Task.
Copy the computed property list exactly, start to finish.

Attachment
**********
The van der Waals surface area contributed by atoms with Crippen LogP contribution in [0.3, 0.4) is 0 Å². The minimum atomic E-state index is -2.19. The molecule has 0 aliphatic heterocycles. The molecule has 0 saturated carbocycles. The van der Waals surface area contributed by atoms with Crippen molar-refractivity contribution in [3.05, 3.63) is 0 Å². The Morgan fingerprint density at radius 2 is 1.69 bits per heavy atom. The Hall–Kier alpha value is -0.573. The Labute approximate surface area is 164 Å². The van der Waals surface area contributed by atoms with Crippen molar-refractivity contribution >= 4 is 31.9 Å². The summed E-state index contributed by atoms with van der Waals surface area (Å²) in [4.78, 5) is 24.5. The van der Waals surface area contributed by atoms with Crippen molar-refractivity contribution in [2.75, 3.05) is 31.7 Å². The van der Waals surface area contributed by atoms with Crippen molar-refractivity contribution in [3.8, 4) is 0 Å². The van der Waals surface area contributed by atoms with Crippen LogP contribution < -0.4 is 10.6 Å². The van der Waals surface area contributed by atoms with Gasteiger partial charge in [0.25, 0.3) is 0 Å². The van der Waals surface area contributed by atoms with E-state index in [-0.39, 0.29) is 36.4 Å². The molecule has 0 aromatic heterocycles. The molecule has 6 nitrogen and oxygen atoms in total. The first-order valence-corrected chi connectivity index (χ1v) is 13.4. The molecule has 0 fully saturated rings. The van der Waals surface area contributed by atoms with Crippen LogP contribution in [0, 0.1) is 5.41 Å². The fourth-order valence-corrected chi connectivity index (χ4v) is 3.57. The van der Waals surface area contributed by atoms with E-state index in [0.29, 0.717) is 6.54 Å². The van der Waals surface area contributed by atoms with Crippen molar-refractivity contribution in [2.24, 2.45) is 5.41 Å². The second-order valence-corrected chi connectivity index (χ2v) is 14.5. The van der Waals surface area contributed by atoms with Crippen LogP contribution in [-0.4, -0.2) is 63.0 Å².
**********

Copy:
The van der Waals surface area contributed by atoms with Crippen LogP contribution in [0.3, 0.4) is 0 Å². The minimum atomic E-state index is -2.19. The molecule has 0 aliphatic heterocycles. The molecule has 0 saturated carbocycles. The van der Waals surface area contributed by atoms with Crippen molar-refractivity contribution in [3.05, 3.63) is 0 Å². The Morgan fingerprint density at radius 2 is 1.69 bits per heavy atom. The Hall–Kier alpha value is -0.573. The Labute approximate surface area is 164 Å². The van der Waals surface area contributed by atoms with Crippen molar-refractivity contribution >= 4 is 31.9 Å². The summed E-state index contributed by atoms with van der Waals surface area (Å²) in [4.78, 5) is 24.5. The van der Waals surface area contributed by atoms with Crippen molar-refractivity contribution in [2.75, 3.05) is 31.7 Å². The van der Waals surface area contributed by atoms with Crippen molar-refractivity contribution in [3.8, 4) is 0 Å². The van der Waals surface area contributed by atoms with Crippen LogP contribution < -0.4 is 10.6 Å². The van der Waals surface area contributed by atoms with Gasteiger partial charge in [0.25, 0.3) is 0 Å². The van der Waals surface area contributed by atoms with E-state index in [-0.39, 0.29) is 36.4 Å². The molecule has 0 aromatic heterocycles. The molecule has 6 nitrogen and oxygen atoms in total. The first-order valence-corrected chi connectivity index (χ1v) is 13.4. The molecule has 0 fully saturated rings. The van der Waals surface area contributed by atoms with Crippen LogP contribution in [0, 0.1) is 5.41 Å². The fourth-order valence-corrected chi connectivity index (χ4v) is 3.57. The van der Waals surface area contributed by atoms with E-state index in [0.29, 0.717) is 6.54 Å². The van der Waals surface area contributed by atoms with Crippen molar-refractivity contribution in [2.24, 2.45) is 5.41 Å². The second-order valence-corrected chi connectivity index (χ2v) is 14.5. The van der Waals surface area contributed by atoms with Crippen LogP contribution in [-0.4, -0.2) is 63.0 Å².